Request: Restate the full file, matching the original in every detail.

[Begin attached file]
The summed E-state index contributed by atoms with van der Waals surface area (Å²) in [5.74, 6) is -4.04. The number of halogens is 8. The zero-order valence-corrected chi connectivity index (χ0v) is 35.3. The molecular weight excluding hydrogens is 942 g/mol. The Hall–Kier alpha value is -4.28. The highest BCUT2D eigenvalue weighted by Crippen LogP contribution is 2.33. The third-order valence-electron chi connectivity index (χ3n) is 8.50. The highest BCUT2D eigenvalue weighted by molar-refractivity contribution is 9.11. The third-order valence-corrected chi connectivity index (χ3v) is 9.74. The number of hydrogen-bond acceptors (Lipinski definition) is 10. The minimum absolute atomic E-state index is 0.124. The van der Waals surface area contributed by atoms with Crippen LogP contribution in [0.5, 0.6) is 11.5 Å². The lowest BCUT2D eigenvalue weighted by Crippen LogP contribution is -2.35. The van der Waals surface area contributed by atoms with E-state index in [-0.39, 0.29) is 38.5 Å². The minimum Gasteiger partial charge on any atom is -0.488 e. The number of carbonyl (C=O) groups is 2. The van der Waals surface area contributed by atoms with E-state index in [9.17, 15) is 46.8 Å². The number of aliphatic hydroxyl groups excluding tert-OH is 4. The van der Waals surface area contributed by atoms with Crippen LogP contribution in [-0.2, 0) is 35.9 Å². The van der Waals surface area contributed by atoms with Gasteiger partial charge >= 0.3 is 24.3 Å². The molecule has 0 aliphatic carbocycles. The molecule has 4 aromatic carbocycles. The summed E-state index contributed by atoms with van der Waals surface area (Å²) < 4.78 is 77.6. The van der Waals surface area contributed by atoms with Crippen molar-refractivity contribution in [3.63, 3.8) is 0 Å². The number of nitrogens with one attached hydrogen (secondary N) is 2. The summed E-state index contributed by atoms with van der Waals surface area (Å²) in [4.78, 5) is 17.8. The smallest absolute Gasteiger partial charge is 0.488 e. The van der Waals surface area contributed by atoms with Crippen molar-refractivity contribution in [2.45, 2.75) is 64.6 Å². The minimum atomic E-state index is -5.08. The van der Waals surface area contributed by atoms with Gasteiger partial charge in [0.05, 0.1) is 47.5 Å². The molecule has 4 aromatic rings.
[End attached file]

The summed E-state index contributed by atoms with van der Waals surface area (Å²) in [5.74, 6) is -4.04. The number of halogens is 8. The zero-order valence-corrected chi connectivity index (χ0v) is 35.3. The molecular weight excluding hydrogens is 942 g/mol. The Hall–Kier alpha value is -4.28. The highest BCUT2D eigenvalue weighted by Crippen LogP contribution is 2.33. The third-order valence-electron chi connectivity index (χ3n) is 8.50. The highest BCUT2D eigenvalue weighted by molar-refractivity contribution is 9.11. The third-order valence-corrected chi connectivity index (χ3v) is 9.74. The number of hydrogen-bond acceptors (Lipinski definition) is 10. The minimum absolute atomic E-state index is 0.124. The van der Waals surface area contributed by atoms with Crippen LogP contribution in [0.5, 0.6) is 11.5 Å². The lowest BCUT2D eigenvalue weighted by Crippen LogP contribution is -2.35. The van der Waals surface area contributed by atoms with E-state index in [-0.39, 0.29) is 38.5 Å². The minimum Gasteiger partial charge on any atom is -0.488 e. The number of carbonyl (C=O) groups is 2. The van der Waals surface area contributed by atoms with E-state index in [9.17, 15) is 46.8 Å². The number of aliphatic hydroxyl groups excluding tert-OH is 4. The van der Waals surface area contributed by atoms with Crippen LogP contribution in [-0.2, 0) is 35.9 Å². The van der Waals surface area contributed by atoms with Gasteiger partial charge >= 0.3 is 24.3 Å². The molecule has 0 aliphatic carbocycles. The molecule has 4 aromatic carbocycles. The summed E-state index contributed by atoms with van der Waals surface area (Å²) < 4.78 is 77.6. The van der Waals surface area contributed by atoms with Crippen molar-refractivity contribution in [3.63, 3.8) is 0 Å². The number of nitrogens with one attached hydrogen (secondary N) is 2. The summed E-state index contributed by atoms with van der Waals surface area (Å²) in [4.78, 5) is 17.8. The smallest absolute Gasteiger partial charge is 0.488 e. The van der Waals surface area contributed by atoms with Crippen molar-refractivity contribution in [2.45, 2.75) is 64.6 Å². The minimum atomic E-state index is -5.08. The van der Waals surface area contributed by atoms with Gasteiger partial charge in [0.05, 0.1) is 47.5 Å². The molecule has 4 aromatic rings.